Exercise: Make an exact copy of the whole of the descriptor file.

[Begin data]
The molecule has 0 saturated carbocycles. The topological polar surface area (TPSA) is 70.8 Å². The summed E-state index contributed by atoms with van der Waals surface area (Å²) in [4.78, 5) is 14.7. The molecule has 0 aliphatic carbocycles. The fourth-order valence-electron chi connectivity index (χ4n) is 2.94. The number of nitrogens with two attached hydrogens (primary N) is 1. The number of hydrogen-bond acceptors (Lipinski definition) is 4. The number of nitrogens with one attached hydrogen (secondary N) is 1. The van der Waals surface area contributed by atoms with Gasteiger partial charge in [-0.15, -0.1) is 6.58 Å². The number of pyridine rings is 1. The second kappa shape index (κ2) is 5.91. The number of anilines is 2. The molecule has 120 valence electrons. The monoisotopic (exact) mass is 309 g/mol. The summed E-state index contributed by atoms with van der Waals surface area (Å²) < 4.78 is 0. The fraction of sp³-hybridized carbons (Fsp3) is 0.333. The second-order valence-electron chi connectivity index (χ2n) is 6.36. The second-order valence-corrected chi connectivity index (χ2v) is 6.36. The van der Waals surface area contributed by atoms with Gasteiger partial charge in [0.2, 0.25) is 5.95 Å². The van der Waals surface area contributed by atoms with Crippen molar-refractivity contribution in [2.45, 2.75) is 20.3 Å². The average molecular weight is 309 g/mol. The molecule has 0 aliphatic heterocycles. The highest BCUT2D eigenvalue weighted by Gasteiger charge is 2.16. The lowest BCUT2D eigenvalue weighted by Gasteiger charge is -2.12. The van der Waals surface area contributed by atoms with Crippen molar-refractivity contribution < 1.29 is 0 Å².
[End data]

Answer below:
The molecule has 0 saturated carbocycles. The topological polar surface area (TPSA) is 70.8 Å². The summed E-state index contributed by atoms with van der Waals surface area (Å²) in [4.78, 5) is 14.7. The molecule has 0 aliphatic carbocycles. The fourth-order valence-electron chi connectivity index (χ4n) is 2.94. The number of nitrogens with two attached hydrogens (primary N) is 1. The number of hydrogen-bond acceptors (Lipinski definition) is 4. The number of nitrogens with one attached hydrogen (secondary N) is 1. The van der Waals surface area contributed by atoms with Gasteiger partial charge in [-0.15, -0.1) is 6.58 Å². The number of pyridine rings is 1. The second kappa shape index (κ2) is 5.91. The number of anilines is 2. The molecule has 120 valence electrons. The monoisotopic (exact) mass is 309 g/mol. The summed E-state index contributed by atoms with van der Waals surface area (Å²) < 4.78 is 0. The fraction of sp³-hybridized carbons (Fsp3) is 0.333. The second-order valence-electron chi connectivity index (χ2n) is 6.36. The second-order valence-corrected chi connectivity index (χ2v) is 6.36. The van der Waals surface area contributed by atoms with Gasteiger partial charge in [0.2, 0.25) is 5.95 Å². The van der Waals surface area contributed by atoms with Crippen molar-refractivity contribution in [2.45, 2.75) is 20.3 Å². The average molecular weight is 309 g/mol. The molecule has 0 aliphatic heterocycles. The highest BCUT2D eigenvalue weighted by Gasteiger charge is 2.16. The lowest BCUT2D eigenvalue weighted by Gasteiger charge is -2.12. The van der Waals surface area contributed by atoms with Crippen molar-refractivity contribution < 1.29 is 0 Å².